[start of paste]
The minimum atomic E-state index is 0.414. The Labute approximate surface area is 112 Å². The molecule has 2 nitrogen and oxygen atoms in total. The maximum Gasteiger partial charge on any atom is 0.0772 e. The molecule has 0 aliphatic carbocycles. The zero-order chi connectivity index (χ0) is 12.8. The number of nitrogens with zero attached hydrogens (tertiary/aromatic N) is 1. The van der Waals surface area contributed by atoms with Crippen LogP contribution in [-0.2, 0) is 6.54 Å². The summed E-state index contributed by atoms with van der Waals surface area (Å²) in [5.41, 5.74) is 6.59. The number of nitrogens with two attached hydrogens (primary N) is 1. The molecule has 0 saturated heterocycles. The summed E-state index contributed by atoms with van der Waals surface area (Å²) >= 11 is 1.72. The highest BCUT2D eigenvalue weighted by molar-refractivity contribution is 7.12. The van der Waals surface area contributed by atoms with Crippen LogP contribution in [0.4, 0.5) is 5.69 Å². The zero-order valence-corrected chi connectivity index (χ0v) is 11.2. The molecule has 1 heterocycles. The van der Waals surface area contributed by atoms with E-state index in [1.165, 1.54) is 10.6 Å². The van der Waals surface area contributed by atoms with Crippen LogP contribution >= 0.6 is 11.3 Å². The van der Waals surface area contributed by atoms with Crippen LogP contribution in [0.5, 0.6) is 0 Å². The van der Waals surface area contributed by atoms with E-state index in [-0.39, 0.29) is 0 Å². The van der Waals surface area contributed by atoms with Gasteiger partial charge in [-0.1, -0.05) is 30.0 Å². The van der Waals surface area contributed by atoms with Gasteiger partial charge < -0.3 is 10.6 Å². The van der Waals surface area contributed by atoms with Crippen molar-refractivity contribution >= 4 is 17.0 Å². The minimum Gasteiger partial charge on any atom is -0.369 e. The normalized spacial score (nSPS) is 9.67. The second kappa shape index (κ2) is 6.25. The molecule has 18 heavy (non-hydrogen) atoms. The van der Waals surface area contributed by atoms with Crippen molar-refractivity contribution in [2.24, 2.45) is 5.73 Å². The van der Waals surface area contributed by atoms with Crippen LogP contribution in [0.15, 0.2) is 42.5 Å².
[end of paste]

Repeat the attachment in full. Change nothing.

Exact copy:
The minimum atomic E-state index is 0.414. The Labute approximate surface area is 112 Å². The molecule has 2 nitrogen and oxygen atoms in total. The maximum Gasteiger partial charge on any atom is 0.0772 e. The molecule has 0 aliphatic carbocycles. The zero-order chi connectivity index (χ0) is 12.8. The number of nitrogens with zero attached hydrogens (tertiary/aromatic N) is 1. The van der Waals surface area contributed by atoms with Crippen LogP contribution in [-0.2, 0) is 6.54 Å². The summed E-state index contributed by atoms with van der Waals surface area (Å²) in [5.41, 5.74) is 6.59. The number of nitrogens with two attached hydrogens (primary N) is 1. The molecule has 0 saturated heterocycles. The summed E-state index contributed by atoms with van der Waals surface area (Å²) >= 11 is 1.72. The highest BCUT2D eigenvalue weighted by molar-refractivity contribution is 7.12. The van der Waals surface area contributed by atoms with Crippen LogP contribution in [0.4, 0.5) is 5.69 Å². The zero-order valence-corrected chi connectivity index (χ0v) is 11.2. The molecule has 1 heterocycles. The van der Waals surface area contributed by atoms with E-state index in [1.165, 1.54) is 10.6 Å². The van der Waals surface area contributed by atoms with Crippen LogP contribution >= 0.6 is 11.3 Å². The van der Waals surface area contributed by atoms with Crippen LogP contribution in [0.5, 0.6) is 0 Å². The van der Waals surface area contributed by atoms with E-state index in [-0.39, 0.29) is 0 Å². The van der Waals surface area contributed by atoms with Gasteiger partial charge in [-0.1, -0.05) is 30.0 Å². The van der Waals surface area contributed by atoms with Gasteiger partial charge < -0.3 is 10.6 Å². The van der Waals surface area contributed by atoms with Crippen molar-refractivity contribution >= 4 is 17.0 Å². The minimum Gasteiger partial charge on any atom is -0.369 e. The normalized spacial score (nSPS) is 9.67. The second kappa shape index (κ2) is 6.25. The molecule has 18 heavy (non-hydrogen) atoms. The van der Waals surface area contributed by atoms with Crippen molar-refractivity contribution in [2.24, 2.45) is 5.73 Å². The van der Waals surface area contributed by atoms with Crippen LogP contribution in [0.15, 0.2) is 42.5 Å².